that moment on, Calvin has dedicated his life to motivating and
inspiring people from all walks of life, especially young people
who are at risk. “Give me the boy or girl that
all of the teachers say is unreachable and I will show you a
young person who can achieve far and above what we would call
a normal person, I was that child and I know how to change”.
In December 1997, Calvin founded StoryTellers of the American
Frontier. A non-profit organization that was designed
to take full advantage of the methodology of change that is at
the heart of Calvin’s life story. Yes, Calvin has made a
science of reaching people who would otherwise fall through the
cracks, but he doesn’t stop there. “The
story of the American cowboy and cowgirl when told with the proper
emphasis on the character and integrity of these true American
heroes has an irresistible ability to inspire and motivate people
from all walks of life”.
Today, Calvin operates a Teaching Farm in Newborn, Georgia where
many schools, Juvenile Court Groups, churches and families gather
for the inspirational programs and to eat great food, usually cooked
over an open fire just as our ancestors did. They even get treated
with a story or lecture delivered by Calvin with an inescapable sincerity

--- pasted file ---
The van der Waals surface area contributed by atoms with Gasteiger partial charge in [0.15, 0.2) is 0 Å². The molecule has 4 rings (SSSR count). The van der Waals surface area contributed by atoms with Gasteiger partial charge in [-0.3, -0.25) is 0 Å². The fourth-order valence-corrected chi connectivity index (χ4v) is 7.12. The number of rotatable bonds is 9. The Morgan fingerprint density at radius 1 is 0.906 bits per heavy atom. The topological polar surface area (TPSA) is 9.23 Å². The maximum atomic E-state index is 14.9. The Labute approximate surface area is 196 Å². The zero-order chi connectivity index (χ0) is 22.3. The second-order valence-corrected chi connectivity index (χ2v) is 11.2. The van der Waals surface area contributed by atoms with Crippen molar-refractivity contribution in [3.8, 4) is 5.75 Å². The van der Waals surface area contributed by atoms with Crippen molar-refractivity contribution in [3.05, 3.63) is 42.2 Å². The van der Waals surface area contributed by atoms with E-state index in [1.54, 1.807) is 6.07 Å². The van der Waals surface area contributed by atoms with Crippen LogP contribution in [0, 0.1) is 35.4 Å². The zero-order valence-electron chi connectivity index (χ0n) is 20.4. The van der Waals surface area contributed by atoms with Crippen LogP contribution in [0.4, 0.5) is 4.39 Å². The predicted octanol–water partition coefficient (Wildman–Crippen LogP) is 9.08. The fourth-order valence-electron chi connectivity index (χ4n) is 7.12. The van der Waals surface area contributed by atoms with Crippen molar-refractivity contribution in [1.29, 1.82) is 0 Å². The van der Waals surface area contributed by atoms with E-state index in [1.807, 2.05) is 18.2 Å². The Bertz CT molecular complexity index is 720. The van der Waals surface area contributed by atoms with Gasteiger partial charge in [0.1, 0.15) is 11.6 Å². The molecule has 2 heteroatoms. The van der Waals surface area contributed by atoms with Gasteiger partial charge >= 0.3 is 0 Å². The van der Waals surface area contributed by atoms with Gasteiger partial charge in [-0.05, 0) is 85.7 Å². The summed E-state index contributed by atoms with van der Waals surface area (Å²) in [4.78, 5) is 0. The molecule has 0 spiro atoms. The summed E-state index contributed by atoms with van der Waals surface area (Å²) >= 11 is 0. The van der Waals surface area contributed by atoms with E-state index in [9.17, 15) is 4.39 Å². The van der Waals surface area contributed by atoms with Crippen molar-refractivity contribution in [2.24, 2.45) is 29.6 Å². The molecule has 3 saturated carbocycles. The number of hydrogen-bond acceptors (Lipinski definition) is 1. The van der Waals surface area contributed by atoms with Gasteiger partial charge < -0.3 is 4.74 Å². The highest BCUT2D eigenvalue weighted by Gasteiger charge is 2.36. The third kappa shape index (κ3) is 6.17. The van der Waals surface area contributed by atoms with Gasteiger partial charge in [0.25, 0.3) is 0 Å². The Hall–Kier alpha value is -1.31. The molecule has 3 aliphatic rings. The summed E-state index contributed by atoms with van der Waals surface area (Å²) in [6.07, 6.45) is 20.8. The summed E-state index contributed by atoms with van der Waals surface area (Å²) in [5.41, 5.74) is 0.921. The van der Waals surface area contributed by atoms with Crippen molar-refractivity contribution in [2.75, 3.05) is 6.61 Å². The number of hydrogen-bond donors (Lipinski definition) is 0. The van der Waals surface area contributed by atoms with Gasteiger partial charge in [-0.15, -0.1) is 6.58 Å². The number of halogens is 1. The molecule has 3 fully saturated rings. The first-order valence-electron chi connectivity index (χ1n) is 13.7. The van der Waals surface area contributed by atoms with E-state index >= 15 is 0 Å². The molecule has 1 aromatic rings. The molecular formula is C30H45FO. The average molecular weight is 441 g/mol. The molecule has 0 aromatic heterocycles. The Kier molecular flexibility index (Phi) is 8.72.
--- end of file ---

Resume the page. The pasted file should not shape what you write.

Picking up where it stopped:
that often causes emotional response from everyone in attendance. “No
matter how many times I tell these stories, including my own story,
I still get emotional because they are such powerful stories, and
they are such important stories”.
Calvin travels all over the country taking their programs wherever
there is an audience. Wherever there are people who can be inspired
by learning of the greatness that lies dormant in each of us. His
life, after all, is the true story that serves as the best example.
Calvin has served in the Dekalb County Georgia Juvenile Court, as a
Court Appointed Special Advocate (CASA), representing neglected and
deprived, and often abused, children. He has also been nominated
by the Curator and Board of Directors of the Fulton-Atlanta Teaching
Museum for President Bush’s “Coming Up Taller
Award” for his service to American youth and families.
Rapidly become know as a prolific author, Calvin has written 6 children's book in what is called "The Little Legends Series." In addition, a book has been written about him and is due to be published soon. Calvin also collaborated on the groundbreaking new book from Townsend Press, "Brother to Brother."
Most recently, Calvin is co-author of the book "Brother to Brother: Black men speak to young Black men," and he has started his own publishing company: China Berry Tree Books. Through his publishing company, he plans to publish books written by, as well as for, young readers. Their first publication, "The Calvin Sims Story," by veteran educator, Gwyn Smith is currently in production. Look for it soon in bookstores everywhere.
A StoryTeller is Born
A Film by Calvin G. Sims, Sr.
Date last updated:
Wednesday, May 19, 2010 10:31 AM